Once again the less-than-perfect state of new pianos has been highlighted this week. By the end of the week, I shall have seen or worked on 4 pianos less than 2 years old that have needed extra technical attention before they can be considered satisfactory - or at least, in my opinion. Nobody likes hearing the same old moan time and time again, but the customer has to live with the reality of their choice of piano. Most of these keen pianists are paying good money and are at a loss to understand why their pianos are not quite as good as was hoped.
I have been reading Alastair Laurence's book Five London Piano Makers,and I am sure I have detected in the book, hints of a similar mood of disappointment. He says in his introduction, "The near total collapse of British piano making means that there seems to be little likelihood of those fascinating centres of musical workmanship - the small piano factories - ever being seen again on these shores."
Anyone who has worked in a piano workshop will know something of the atmosphere of constant and affectionate labour over the many apparently lifeless components of a piano. Workers feel a strange and invisible force urging them onwards toward success. Maybe in other professions, something of the same drive is at work, but wherever there are pianos and music, the mixture is intoxicating.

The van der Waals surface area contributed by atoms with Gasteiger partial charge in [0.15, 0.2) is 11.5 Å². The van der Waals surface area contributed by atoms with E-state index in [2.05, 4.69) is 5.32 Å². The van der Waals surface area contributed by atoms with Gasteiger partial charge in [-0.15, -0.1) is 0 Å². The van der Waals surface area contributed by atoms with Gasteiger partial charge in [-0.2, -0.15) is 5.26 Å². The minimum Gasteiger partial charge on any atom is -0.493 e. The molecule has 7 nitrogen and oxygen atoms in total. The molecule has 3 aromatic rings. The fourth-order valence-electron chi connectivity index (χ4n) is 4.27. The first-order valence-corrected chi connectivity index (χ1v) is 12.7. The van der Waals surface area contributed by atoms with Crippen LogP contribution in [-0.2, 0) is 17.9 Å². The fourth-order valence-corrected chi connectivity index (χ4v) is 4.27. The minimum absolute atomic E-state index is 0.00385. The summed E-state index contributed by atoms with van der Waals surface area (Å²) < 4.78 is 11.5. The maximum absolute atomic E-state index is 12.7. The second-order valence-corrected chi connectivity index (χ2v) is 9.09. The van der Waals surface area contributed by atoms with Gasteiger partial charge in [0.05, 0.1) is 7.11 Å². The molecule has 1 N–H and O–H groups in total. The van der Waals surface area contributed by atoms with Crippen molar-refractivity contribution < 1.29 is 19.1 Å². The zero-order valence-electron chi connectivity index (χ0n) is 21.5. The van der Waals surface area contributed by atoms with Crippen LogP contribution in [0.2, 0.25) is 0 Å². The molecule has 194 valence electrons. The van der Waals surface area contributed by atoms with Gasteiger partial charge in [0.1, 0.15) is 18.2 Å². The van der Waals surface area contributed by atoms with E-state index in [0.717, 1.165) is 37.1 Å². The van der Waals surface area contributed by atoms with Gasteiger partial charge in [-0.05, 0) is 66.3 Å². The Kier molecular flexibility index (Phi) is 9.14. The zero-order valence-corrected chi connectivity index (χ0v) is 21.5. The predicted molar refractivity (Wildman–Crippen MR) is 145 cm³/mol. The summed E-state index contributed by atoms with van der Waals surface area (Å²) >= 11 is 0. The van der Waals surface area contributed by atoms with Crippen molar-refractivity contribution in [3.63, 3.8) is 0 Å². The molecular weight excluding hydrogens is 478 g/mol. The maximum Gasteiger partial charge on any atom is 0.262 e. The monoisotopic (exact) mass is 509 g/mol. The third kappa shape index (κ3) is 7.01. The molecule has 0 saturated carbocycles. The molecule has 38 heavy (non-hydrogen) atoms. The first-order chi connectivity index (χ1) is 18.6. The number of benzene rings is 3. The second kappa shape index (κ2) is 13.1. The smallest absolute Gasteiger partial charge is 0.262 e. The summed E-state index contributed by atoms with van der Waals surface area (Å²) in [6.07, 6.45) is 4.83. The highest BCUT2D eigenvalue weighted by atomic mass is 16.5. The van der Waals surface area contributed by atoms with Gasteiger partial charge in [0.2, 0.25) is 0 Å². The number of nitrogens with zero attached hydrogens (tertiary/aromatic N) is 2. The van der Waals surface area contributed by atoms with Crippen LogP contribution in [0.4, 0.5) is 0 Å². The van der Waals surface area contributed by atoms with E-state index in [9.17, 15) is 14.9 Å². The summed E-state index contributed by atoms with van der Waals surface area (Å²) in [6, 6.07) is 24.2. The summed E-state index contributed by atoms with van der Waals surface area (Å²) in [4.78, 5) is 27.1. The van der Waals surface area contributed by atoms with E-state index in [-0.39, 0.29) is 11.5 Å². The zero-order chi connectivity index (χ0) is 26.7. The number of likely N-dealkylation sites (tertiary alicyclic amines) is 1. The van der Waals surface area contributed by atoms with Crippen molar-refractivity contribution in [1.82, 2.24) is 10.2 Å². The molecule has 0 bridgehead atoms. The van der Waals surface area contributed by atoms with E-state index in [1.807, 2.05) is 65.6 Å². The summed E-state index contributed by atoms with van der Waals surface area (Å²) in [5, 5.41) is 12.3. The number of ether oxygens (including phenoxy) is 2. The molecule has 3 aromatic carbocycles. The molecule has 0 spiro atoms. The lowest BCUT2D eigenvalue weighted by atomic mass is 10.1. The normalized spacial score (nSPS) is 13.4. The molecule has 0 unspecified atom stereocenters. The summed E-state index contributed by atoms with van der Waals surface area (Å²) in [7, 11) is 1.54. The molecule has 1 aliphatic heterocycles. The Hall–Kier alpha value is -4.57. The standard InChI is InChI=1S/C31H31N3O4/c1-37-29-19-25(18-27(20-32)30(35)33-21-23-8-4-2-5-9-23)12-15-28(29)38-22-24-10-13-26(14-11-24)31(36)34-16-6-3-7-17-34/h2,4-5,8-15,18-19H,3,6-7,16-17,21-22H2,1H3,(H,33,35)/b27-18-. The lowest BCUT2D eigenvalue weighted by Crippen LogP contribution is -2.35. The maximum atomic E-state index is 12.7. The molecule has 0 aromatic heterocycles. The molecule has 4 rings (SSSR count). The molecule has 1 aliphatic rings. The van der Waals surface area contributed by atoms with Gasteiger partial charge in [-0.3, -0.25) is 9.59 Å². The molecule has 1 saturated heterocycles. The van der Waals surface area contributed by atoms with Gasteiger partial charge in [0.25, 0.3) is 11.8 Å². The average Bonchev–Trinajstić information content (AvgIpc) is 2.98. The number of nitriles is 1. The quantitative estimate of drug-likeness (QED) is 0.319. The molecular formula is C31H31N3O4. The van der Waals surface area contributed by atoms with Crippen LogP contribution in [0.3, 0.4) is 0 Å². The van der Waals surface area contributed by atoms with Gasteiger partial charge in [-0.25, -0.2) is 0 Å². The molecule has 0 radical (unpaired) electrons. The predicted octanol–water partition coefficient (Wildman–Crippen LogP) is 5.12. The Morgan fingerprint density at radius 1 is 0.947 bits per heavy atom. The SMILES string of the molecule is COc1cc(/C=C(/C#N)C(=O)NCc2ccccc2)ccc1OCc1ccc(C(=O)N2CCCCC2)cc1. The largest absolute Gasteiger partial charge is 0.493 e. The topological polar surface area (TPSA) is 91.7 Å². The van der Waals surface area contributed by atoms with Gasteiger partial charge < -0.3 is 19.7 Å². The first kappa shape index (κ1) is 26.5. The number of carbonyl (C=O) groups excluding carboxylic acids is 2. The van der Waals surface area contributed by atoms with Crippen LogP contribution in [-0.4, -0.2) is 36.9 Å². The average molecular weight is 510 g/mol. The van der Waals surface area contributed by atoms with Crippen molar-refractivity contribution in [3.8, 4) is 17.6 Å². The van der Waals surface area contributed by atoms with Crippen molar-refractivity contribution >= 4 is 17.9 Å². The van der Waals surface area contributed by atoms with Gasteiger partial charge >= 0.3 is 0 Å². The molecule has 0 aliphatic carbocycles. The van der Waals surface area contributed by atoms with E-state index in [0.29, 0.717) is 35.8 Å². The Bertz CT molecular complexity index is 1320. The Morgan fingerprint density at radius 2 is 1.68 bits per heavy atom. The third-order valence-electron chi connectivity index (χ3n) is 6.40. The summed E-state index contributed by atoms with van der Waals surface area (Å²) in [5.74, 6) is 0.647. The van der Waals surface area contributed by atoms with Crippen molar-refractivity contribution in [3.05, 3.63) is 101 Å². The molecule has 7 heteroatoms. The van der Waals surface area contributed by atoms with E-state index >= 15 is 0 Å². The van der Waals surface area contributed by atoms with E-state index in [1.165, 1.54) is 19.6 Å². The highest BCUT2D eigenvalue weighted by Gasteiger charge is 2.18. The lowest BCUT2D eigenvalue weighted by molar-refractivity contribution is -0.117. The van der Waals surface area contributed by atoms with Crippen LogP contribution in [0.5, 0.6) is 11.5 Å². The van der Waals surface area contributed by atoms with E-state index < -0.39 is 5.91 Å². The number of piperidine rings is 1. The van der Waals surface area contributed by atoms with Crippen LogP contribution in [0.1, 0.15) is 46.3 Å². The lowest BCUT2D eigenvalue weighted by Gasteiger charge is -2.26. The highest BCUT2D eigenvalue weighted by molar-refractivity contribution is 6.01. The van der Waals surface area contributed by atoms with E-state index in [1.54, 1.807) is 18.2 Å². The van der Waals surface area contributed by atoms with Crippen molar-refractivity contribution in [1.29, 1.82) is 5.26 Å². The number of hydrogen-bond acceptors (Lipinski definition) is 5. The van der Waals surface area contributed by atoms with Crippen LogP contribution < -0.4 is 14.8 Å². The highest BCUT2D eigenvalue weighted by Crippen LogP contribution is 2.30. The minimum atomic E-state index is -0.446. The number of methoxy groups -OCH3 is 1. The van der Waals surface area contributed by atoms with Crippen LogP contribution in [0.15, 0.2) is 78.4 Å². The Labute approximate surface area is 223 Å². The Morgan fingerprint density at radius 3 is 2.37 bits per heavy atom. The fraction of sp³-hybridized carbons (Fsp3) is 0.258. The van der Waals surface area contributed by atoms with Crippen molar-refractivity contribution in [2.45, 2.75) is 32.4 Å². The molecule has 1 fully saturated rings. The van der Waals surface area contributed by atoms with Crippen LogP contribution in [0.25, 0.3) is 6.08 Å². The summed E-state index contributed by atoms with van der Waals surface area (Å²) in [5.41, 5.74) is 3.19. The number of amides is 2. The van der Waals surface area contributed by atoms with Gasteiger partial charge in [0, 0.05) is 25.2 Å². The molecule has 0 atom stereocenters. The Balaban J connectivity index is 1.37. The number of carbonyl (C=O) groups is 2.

The fact that there are fewer 'centres of musical workmanship' in the UK is partly due to the poor standard of piano produced during the the 1970s. Piano makers were competing with imported pianos from the far east which, frankly, were better. Cost cutting meant, the fine finishing of the pianos was cut to a minimum, thus bringing forward the eventual demise of the industry.
I notice that what I described as the less-than-perfect state of new pianos - pianos that are imported - means that these mostly far eastern companies have reached a point that has resonances with the the sad era of the 70s in the UK. Who knows? Maybe the changing tides of piano-making fortunes might just be turning!